However, it appears that Nawaz and his loyalists, at present, seem to view “politics” as a form of cinema — except that the former prime minister and his comrades are not the “heroes” in a film. What has happened to him is real. He has been accused of gross political misconduct by the highest judicial court of the country and, in the spirit of democratic principles, it is his legal, moral, and ethical responsibility to put his defence before the court and the nation in a lawful manner, that is, if he truly has any reliable defence to offer.

Let this be a warning to Nawaz: “You can fool some of the people some of the time…but not all of the people all of the time.” Politics is not “cinematography” or an “art of deception,” or “fortune-telling” or even “theatrics” staged to acquire the political immortality dreamed of by one’s favourite child.

Political management is a real serious thing intertwined with the lives of “real people” with their “real problems” and seeking “real solutions.” What the disqualified ex-PM is doing these days is purely staging melodramatic theatrics, putting the nation’s safety and well-being at stake — a horrible ethical-political discourse. It must stop and it will stop, whether the Sharif family likes it or not!

Mind it, betrayals by loyalists and comrades is a historical reality — and it may hit the present-day political campaign of the ex-PM at any time.

The psychology implicit in treacherous behaviour is not difficult to comprehend. Some simply do it for personal rewards in its different manifestations. Some betrayal is caused by monetary reasons; however, in many instances, the betrayal behaviour is conclusively triggered by what is called the need for self-preservation or self-interest. In a political culture like Pakistan, it is always the imposing compulsion of vested interests that infuse the betrayal behaviour. It is an extremely powerful and forceful motivational factor.

When a loyalist or close associate of a powerful leader feels that the said leader’s personal conduct or political ambition or emerging personal conduct of despotic attitude or overbearing personal interest is likely to harm the loyalist’s interests and might irrevocably damage the faithful’s political advantages and position, at that moment, the “devoted” decides to retaliate and distance him/herself from such leadership. At once, the friend turns into foe and becomes politically active to neutralise the said leader’s importance in the conduct of national politics.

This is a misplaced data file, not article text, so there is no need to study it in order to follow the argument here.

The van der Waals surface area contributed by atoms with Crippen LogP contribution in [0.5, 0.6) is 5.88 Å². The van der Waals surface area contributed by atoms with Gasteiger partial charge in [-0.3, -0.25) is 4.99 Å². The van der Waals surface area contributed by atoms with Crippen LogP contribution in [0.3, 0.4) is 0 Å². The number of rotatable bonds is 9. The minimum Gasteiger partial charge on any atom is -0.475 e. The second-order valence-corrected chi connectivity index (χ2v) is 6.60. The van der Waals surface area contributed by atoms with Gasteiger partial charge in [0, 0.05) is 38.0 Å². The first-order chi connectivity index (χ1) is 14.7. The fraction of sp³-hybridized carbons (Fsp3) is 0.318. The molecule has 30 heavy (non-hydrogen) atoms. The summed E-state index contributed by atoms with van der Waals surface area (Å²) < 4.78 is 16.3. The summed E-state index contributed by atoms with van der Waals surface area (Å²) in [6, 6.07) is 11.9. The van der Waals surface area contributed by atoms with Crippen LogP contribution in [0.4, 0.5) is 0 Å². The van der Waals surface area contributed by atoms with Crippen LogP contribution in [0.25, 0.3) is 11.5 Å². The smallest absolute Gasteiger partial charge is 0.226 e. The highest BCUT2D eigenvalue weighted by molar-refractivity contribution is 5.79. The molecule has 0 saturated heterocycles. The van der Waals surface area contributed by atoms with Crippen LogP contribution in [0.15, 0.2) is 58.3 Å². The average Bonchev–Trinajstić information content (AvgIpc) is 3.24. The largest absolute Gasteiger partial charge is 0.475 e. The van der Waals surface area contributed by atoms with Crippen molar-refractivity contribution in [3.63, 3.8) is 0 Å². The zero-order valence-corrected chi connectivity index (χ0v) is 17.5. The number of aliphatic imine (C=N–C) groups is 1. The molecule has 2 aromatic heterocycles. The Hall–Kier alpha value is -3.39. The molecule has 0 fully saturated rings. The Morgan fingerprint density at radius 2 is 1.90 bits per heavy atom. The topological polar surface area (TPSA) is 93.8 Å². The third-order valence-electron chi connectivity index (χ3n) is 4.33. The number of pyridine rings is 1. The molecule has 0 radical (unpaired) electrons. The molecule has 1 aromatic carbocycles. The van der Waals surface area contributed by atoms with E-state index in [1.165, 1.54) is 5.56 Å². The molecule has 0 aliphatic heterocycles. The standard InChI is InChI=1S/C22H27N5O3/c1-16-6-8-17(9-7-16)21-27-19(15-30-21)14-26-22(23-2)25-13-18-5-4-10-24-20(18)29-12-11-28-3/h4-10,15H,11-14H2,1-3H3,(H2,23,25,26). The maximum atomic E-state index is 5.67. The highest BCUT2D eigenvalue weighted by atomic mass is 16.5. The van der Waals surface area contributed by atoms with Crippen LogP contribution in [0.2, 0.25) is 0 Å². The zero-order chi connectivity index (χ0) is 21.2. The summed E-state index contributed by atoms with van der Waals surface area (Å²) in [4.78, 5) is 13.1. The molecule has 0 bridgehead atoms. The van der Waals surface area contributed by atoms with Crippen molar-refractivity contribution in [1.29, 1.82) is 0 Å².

Let’s get back to Nawaz’s problematic political saga post-disqualification. Already the cracks and dissensions in the ranks of his close associates appear to be happening. But Nawaz and his daughter are not willing to give up, and they are demanding absolute loyalty from their political associates. It is reported in the media that already some of Sharif’s loyalists have visited his mother requesting her to counsel her son to accept his fait accompli. Only last week, over 30 members of his political party walked out of the assembly, and his younger brother is reported to have counselled him not to engage in confronting national institutions.

Indeed, the entire nation hopes and prays for Nawaz’s long and healthy life. For he should have a full opportunity to clear his name in the court of law and before the nation by fair means — and if he cannot prove his innocence, Nawaz must be dealt with by the full force of the law and the constitution of the land.

Let Nawaz be the judge of his own political conduct!

Published in The Express Tribune, October 14th, 2017.

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Toti Calling | 4 years ago | Reply I agree with the analysis. It appears NS has decided that if he can be 'eliminated' from power, he does not care about rule of law, democracy or the system. It is like saying, if I cannot be on the top, I do not care about the country's future.